AFAIK, Porche leads the luxury automakers with gross margins @ ~30%. Tesla has made comments on continuing to improve to get to that level. I think it is possible with Model S/X, but not once Model 3 is being built. I don’t have any specific data on class by class profit margin. I think you are responding to my other comment, as far as fundraising. Tesla raised $2 billion for the GigaFactory on very favorable terms. That is just good business. All of their R&D (Model X included), production, sales/service, and SuperCharger expansion is being funded with Model S revenue. Their current gross margins are significant, $213 million in Q2. The TSLA price is based on their past execution and the potential size of their market. They are priced into the future now, but that is normal for tech companies (not auto companies). FB is valued at 6 times TSLA. TSLA is not the riskiest investment in the market by any means. I see their auto business ending up at a similar level to BMW 10 years in the future. If they have other businesses, like stationary storage, they might be worth an extra premium.

The last time they reported their margins separately from the VW group Porsche had 50% margins.

Musk last year had ambitions to match their profit margins, but at some indefinite time after producing the Model X:

Typical margins in the $35k bracket are more like 10% than even the present 25%, but present share prices appear to foresee margins staying at least as high as they are at present!

Musk stated over and over and over that their goal was to beat Porsche’s gross margins. Musk quoted Porsche’s gross margins to be around 25% to 30%. A few earnings calls ago, the Model S production was reported as achieving 27% gross margin.

Musk says all sorts of things.
However it is clear that Porsche’s gross margins the last time they were reported separately were 50%.

Now that Porsche is in the business of rebranding VW cars and technology it can get those 50% margins.

But eventually consumers will catch on they are not getting the premium ultra technology they are paying for in their lines outside of the 911 and supercars.

The Model S has also exposed how MB,Porsche,Audi et al abuse their Asian customers by charging massive premiums over what they charge in the US and Europe.

A combination of anti-trust action plus Tesla competition will erode those margins as well.

That is the low volume, high margin business for you.
Over the last 100 years or so Porsche has seen off plenty of competitors who thought that they could do better.
We will see how the latest one does.

@DaveMart – I understand your issues with Elon, but he is on record for quite a long time saying that MS margins were obviously lower than acceptable at the front end, but that through production efficiencies they would reach (a fair comparison, IMHO) Porche’s margins. Your statement is the first that -I’ve- read that his comparison is So far off, any idea (attempting to put aside your Musk-ish issues) Why the numbers would be so different and not get beaten-to-a-writhing-pulp by TSLA haters?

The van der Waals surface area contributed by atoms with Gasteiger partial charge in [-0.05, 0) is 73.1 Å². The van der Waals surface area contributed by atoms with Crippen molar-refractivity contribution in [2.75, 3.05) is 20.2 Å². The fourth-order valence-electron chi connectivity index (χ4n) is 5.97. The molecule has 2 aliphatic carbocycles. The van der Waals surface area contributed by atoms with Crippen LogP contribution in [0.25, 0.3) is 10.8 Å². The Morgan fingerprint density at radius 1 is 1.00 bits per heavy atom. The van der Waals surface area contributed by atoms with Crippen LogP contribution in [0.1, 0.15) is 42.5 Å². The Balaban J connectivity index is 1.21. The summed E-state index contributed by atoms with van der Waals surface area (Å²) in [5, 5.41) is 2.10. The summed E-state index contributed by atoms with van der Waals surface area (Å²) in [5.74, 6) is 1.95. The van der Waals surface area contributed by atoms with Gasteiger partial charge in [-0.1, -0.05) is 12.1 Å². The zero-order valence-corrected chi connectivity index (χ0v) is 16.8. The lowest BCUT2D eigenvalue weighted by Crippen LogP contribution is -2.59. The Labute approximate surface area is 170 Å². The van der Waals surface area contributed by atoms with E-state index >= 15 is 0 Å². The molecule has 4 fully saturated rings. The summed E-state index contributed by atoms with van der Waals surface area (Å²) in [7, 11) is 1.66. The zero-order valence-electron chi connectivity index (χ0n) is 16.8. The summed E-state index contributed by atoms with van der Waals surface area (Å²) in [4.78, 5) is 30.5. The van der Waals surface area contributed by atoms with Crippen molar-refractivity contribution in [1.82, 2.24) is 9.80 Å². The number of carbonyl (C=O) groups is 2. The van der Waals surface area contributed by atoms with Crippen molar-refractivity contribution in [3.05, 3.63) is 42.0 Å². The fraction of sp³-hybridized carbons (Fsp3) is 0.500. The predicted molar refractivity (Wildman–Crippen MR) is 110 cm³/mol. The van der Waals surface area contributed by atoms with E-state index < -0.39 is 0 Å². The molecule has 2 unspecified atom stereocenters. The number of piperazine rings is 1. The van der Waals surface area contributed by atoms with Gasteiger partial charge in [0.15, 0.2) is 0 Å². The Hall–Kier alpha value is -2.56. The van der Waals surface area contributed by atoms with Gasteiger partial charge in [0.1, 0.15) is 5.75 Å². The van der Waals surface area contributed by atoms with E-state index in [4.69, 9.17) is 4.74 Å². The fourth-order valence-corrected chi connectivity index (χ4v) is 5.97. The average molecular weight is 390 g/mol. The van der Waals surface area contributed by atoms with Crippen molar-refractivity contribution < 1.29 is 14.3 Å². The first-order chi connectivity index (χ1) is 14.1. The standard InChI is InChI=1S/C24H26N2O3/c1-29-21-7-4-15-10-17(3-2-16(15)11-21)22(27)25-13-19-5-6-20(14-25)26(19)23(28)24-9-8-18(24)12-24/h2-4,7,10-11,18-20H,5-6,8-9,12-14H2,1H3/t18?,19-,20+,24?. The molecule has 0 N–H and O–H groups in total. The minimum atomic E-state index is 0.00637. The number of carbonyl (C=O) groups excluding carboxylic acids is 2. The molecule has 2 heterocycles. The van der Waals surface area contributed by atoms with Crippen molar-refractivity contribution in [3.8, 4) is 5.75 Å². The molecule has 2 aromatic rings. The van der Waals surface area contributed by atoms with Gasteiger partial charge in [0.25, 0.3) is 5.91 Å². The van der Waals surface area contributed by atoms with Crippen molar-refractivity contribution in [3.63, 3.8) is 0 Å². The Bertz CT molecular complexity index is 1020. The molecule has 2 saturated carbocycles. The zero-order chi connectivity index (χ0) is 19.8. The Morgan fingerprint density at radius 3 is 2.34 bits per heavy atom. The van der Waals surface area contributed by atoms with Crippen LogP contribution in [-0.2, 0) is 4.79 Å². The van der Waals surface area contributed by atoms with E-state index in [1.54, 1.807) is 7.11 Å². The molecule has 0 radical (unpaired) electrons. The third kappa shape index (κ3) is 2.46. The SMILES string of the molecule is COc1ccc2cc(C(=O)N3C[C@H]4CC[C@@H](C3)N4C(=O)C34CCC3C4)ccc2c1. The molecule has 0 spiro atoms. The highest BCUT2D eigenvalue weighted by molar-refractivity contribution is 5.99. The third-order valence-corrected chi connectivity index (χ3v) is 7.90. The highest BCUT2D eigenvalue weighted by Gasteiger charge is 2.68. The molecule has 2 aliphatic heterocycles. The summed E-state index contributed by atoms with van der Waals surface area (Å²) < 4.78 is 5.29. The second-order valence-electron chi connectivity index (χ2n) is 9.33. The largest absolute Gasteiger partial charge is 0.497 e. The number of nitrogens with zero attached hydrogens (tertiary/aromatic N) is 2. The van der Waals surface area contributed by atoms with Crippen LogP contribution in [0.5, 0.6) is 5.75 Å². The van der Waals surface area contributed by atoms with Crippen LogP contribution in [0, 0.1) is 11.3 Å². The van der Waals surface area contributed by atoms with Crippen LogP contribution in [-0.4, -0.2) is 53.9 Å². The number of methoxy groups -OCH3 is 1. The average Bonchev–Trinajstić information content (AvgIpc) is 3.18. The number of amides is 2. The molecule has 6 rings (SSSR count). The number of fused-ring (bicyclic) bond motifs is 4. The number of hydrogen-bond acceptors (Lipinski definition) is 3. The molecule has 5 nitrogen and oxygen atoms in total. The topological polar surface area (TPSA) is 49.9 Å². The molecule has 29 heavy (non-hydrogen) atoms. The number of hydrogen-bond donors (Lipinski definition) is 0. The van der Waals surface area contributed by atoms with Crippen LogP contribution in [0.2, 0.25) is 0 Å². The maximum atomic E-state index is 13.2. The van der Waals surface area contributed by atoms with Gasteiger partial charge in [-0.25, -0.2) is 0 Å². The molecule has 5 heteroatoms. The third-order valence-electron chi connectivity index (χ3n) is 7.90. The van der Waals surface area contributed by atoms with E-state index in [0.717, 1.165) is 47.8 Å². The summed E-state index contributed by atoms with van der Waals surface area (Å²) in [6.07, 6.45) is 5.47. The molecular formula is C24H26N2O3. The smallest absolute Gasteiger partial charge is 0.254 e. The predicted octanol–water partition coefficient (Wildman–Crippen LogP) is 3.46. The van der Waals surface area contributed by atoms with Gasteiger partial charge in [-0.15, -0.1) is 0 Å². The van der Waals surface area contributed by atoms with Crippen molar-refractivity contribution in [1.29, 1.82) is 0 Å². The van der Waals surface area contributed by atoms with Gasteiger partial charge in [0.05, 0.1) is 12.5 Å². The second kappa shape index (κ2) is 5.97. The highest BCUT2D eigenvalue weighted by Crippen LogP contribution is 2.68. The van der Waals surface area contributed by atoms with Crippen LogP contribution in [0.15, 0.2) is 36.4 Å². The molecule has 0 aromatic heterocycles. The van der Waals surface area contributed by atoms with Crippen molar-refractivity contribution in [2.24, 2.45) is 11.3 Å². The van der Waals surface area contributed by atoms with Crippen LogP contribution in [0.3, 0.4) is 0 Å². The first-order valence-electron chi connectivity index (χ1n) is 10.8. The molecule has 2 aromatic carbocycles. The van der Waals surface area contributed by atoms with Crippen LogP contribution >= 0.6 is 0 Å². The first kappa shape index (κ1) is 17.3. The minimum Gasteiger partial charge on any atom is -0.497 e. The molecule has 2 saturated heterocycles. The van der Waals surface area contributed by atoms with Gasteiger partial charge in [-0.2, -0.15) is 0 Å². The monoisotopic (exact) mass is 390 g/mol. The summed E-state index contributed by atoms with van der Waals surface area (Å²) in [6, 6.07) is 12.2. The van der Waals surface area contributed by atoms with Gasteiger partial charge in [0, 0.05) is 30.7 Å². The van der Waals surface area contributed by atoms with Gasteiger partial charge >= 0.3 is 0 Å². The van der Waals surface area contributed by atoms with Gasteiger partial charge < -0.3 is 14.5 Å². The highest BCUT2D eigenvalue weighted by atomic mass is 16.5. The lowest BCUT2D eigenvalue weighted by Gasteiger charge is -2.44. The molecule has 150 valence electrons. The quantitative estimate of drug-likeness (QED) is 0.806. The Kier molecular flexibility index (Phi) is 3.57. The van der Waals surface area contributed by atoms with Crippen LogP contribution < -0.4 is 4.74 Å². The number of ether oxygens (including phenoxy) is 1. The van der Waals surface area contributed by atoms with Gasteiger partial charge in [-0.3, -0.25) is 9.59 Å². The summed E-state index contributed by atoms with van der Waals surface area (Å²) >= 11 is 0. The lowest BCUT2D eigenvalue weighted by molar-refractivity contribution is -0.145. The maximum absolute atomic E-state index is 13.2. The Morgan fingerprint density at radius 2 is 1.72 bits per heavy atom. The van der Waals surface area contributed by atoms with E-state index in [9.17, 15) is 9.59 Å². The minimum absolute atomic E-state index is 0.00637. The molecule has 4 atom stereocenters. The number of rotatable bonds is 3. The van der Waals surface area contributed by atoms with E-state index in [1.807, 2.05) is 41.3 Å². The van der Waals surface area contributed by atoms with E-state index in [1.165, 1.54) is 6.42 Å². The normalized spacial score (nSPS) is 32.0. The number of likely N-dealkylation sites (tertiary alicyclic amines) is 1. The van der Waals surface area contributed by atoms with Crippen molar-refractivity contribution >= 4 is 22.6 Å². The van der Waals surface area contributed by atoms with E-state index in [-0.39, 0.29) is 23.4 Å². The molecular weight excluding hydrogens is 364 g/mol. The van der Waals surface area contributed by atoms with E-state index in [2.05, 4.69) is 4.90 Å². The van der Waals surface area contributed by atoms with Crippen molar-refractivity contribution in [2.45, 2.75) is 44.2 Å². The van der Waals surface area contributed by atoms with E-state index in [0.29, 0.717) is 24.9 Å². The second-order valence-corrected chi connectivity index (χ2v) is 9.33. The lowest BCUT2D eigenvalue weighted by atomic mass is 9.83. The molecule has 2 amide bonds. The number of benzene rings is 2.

Porsche is getting their high crossmargins from financial assets. Not from selling cars.

I can’t find a breakout of gross margins at Porsche, all I could find was this operating profit of 18%. http://www.volkswagenag.com/content/vwcorp/info_center/en/publications/2014/03/Y_2013_e.bin.html/binarystorageitem/file/GB+2013_e.pdf
Any chance you have a link to Porsche financials? It is a good point of comparison for Tesla.

I don’t think Tesla will strive for 50% GM on Model S/X. They will just add more technology in at the 30% GM region, if they can get it up that high.

$35k for Model 3 will only be the starting price. I would expect the Average Selling Price to be in the range $50k with ~20% GM.

I think Musk was absolutely correct in saying that he is aiming for around 30% gross margin.

All of the big luxury car makers are part of a larger group though, and they don’t break out their costs.

BMW had gross profit margins of 20.79% in 2013:

However their average sale price would be way cheaper than Tesla’s, and margins decrease drastically as cars get cheaper.

I doubt they are much above 10% or so at the price point that Tesla is aiming to hit for the Model III, so whether Musk hits 30% for the Model S or not gross profits let alone net will be difficult to come by.

To turn Musk’s arguments about volume lowering prices being king for competitiveness around, let’s have a look at the E-Golf, which hits his projected price point for the Model III very neatly.

So at about the time of the release of the Model III, let’s assume that VW have access to an LG pack able to give ~200 miles of EV range.

Since LG will offer its batteries to all comers, including many other VW models and those from other manufacturers, then it seems at least as likely that the battery pack in the E-Golf will be in as high volume as for the Model III, and hence according to Musk’s volume/cost arguments equally cheap.

On just about every other component which make up the car, from the seats to the body, the commonality with vast production of other Golf and associated models from the VW group, if Musk’s volume arguments are true, are massively in favour of VW.

Without the benefit of a far better battery pack, if LG can indeed match the Panasonic’s in the Tesla S, I can see no competitive advantage for Tesla.

One advantage would be guaranteed supply of batteries. If WV, GM, and Nissan all release a 200 mile EV the same year, who gets priority on battery supply?

That is correct: the key word is if.